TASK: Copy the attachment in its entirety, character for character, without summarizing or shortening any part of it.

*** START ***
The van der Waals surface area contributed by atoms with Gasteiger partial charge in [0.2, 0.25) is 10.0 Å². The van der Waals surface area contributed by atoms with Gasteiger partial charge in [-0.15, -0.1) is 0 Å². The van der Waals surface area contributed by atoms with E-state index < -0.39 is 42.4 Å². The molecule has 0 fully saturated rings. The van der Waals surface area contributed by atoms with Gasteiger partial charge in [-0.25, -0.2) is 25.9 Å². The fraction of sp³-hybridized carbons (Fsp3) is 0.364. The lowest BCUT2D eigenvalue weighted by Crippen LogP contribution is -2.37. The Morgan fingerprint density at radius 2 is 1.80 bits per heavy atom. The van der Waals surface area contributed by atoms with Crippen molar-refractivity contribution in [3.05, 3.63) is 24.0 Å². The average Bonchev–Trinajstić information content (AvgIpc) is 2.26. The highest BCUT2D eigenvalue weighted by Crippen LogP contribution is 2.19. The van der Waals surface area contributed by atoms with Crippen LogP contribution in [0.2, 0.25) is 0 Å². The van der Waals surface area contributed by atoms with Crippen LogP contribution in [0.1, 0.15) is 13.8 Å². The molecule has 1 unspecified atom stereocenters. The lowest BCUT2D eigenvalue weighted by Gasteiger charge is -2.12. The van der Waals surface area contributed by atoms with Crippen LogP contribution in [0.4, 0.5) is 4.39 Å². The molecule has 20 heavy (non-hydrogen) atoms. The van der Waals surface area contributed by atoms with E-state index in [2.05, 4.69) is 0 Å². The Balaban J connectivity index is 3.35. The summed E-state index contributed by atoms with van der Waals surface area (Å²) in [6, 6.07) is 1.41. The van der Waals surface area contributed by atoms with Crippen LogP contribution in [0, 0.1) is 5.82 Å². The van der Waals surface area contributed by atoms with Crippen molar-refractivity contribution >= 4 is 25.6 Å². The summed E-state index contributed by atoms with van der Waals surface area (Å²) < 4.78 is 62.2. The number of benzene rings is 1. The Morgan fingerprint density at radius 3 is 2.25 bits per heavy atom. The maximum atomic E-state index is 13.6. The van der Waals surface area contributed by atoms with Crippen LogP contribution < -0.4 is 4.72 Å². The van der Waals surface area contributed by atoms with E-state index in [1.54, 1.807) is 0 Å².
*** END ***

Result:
The van der Waals surface area contributed by atoms with Gasteiger partial charge in [0.2, 0.25) is 10.0 Å². The van der Waals surface area contributed by atoms with Gasteiger partial charge in [-0.15, -0.1) is 0 Å². The van der Waals surface area contributed by atoms with E-state index < -0.39 is 42.4 Å². The molecule has 0 fully saturated rings. The van der Waals surface area contributed by atoms with Gasteiger partial charge in [-0.25, -0.2) is 25.9 Å². The fraction of sp³-hybridized carbons (Fsp3) is 0.364. The lowest BCUT2D eigenvalue weighted by Crippen LogP contribution is -2.37. The Morgan fingerprint density at radius 2 is 1.80 bits per heavy atom. The van der Waals surface area contributed by atoms with Crippen molar-refractivity contribution in [3.05, 3.63) is 24.0 Å². The average Bonchev–Trinajstić information content (AvgIpc) is 2.26. The highest BCUT2D eigenvalue weighted by Crippen LogP contribution is 2.19. The van der Waals surface area contributed by atoms with Crippen LogP contribution in [0.2, 0.25) is 0 Å². The van der Waals surface area contributed by atoms with Crippen LogP contribution in [0.1, 0.15) is 13.8 Å². The molecule has 1 unspecified atom stereocenters. The lowest BCUT2D eigenvalue weighted by Gasteiger charge is -2.12. The van der Waals surface area contributed by atoms with Crippen LogP contribution in [0.4, 0.5) is 4.39 Å². The molecule has 20 heavy (non-hydrogen) atoms. The van der Waals surface area contributed by atoms with E-state index in [2.05, 4.69) is 0 Å². The Balaban J connectivity index is 3.35. The summed E-state index contributed by atoms with van der Waals surface area (Å²) in [6, 6.07) is 1.41. The van der Waals surface area contributed by atoms with Crippen LogP contribution in [0, 0.1) is 5.82 Å². The van der Waals surface area contributed by atoms with Crippen molar-refractivity contribution >= 4 is 25.6 Å². The summed E-state index contributed by atoms with van der Waals surface area (Å²) < 4.78 is 62.2. The number of benzene rings is 1. The Morgan fingerprint density at radius 3 is 2.25 bits per heavy atom. The maximum atomic E-state index is 13.6. The van der Waals surface area contributed by atoms with Crippen LogP contribution < -0.4 is 4.72 Å². The van der Waals surface area contributed by atoms with E-state index in [1.54, 1.807) is 0 Å².